by NATO Secretary General, Anders Fogh Rasmussen at the press conference following the meeting of the Council with non-NATO ISAF Contributing nations at the level of Foreign Ministers held at NATO HQ
We have just discussed the situation in Afghanistan.
The people of Afghanistan have made their choice clear. They want democracy. We salute their choice and the determination they have shown in both rounds of presidential elections.
The electoral process must run its course in a timely manner. Any allegations of irregularities should be addressed through the proper channels. And both candidates should play a constructive and responsible role.
This is important for the future of Afghanistan. And it is important for the future of our presence in Afghanistan.
Because in six months’ time, our ISAF combat mission will be completed. Afghan troops and police will be fully responsible for security across the country. Our goal is to launch a new mission to train, advise and assist the Afghan security forces from the start of next year.
Today, we endorsed the detailed operational plan for that new mission, called Resolute Support.
But it is the Afghans who must take the next step. The necessary security agreements must be signed soon. Otherwise, we will not be able to keep any troops in Afghanistan from next year.
Let me be very clear. This is not what we want. That is not what both presidential candidates have said they want. But unless we have the agreements in place, it will be the only option available.
We also want to provide financial support to the Afghan forces. Today, we reconfirmed our commitment to providing funding to sustain them. The Afghan authorities must also live up to their commitment to tackle corruption and to contribute an increasing amount to the funding of their own forces.
So we still have challenges.
But we have shown our determination to continue playing our part in Afghanistan’s stability for the future. And Afghanistan’s leaders know what they have to do.
And with that, I'm ready to take your questions.
Oana Lungescu (NATO Spokesperson): 1TV Afghanistan.
Q: Thank you, Sir, my question is: "Is it still only Americans who exactly announced the amount of the money that they're going to give and the number of the soldiers that will stay post-2014 in Afghanistan?" What are the commitments of the other Allied countries inside NATO to fund the security forces in Afghanistan? And also is there any exact numbers from other countries that the soldiers will stay in Afghanistan or not? Thank you.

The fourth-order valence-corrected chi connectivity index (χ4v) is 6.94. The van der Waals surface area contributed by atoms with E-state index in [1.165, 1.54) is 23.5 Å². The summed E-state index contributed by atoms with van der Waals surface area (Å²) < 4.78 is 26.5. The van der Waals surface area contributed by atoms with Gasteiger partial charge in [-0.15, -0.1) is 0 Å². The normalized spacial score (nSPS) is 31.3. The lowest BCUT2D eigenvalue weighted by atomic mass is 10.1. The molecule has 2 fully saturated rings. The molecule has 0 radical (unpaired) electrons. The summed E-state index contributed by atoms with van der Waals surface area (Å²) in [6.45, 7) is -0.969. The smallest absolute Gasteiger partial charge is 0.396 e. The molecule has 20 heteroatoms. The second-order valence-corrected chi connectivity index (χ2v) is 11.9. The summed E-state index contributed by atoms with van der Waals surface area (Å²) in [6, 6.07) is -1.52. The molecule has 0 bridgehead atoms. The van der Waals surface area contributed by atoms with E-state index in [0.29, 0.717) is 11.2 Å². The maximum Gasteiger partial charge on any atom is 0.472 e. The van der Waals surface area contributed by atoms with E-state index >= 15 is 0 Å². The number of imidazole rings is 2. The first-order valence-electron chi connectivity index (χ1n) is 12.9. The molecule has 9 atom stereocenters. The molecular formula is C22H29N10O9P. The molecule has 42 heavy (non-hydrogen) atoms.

Anders Fogh Rasmussen: This was a force generation conference, but a foreign ministers' meeting. And I stress this because we didn't discuss or decide on exact figures. You have already heard the US announcement. And actually we also heard concrete announcements from a number of other Allies in today's meeting. There will be a force generation conference at the beginning of July. And that will be the occasion to announce the final exact figures. So I'm not able to provide any exact figures at this stage. It will be for individual nations to do that. But I can confirm that a number of nations have already come forward with concrete announcements.
So in answer to your question, no, this will not only be a US mission. Other Allies and partners will contribute; and some of them in a quite significant manner.
Oana Lungescu: Radio Free Europe.
Q: Thank you, Mister Secretary General, how critical is a peaceful democratic transition of power in Afghanistan for NATO? Thank you.
Anders Fogh Rasmussen: It's crucial. I mean, NATO is a community of democracies. And in democracies, you have to build public and political support for your political decisions actually on a daily basis.
And when it comes to providing troops to a training mission in Afghanistan beyond 2014; when it comes to providing financial assistance to Afghanistan, it is crucial obviously that our publics and political leaders in NATO countries and partner countries do have trust and confidence in the Afghan political leadership and in the Afghan government.
So a credible political transition is, of course, of utmost importance. So I stress, once again, the strong need for a conclusion of the electoral process that truly reflects the will of the Afghan people.
Oana Lungescu: Rustavi.
Q: TV Company Rustavi 2 Georgia. But let me ask you about Ukraine. You called Russia to fulfil four things to Ukraine... de-escalate crisis in Ukraine... Do you have any time-term for Russia? And in case Russia will broke these commitments... will not fulfil your recommendation, what will be your next step. And you mentioned that you will not continue business as usual with Russia. Can you specify what do you mean? And will you cooperate with Moscow in the frame of a NATO-Russia Commission Council? Thank you.
Anders Fogh Rasmussen: No, we haven't set any deadline. But I would say the deadline is quite clear: immediately. I mean it's outrageous how Russia has broken its international commitments and its commitments to NATO-Russia founding documents. So I can't put it in any other way than request immediate positive steps from the Russian Federation to de-escalate the situation and engage in a constructive political process. Now, when we use the term that we cannot return to business as usual, it reflects our decision to continue suspension of our practical cooperation with Russia.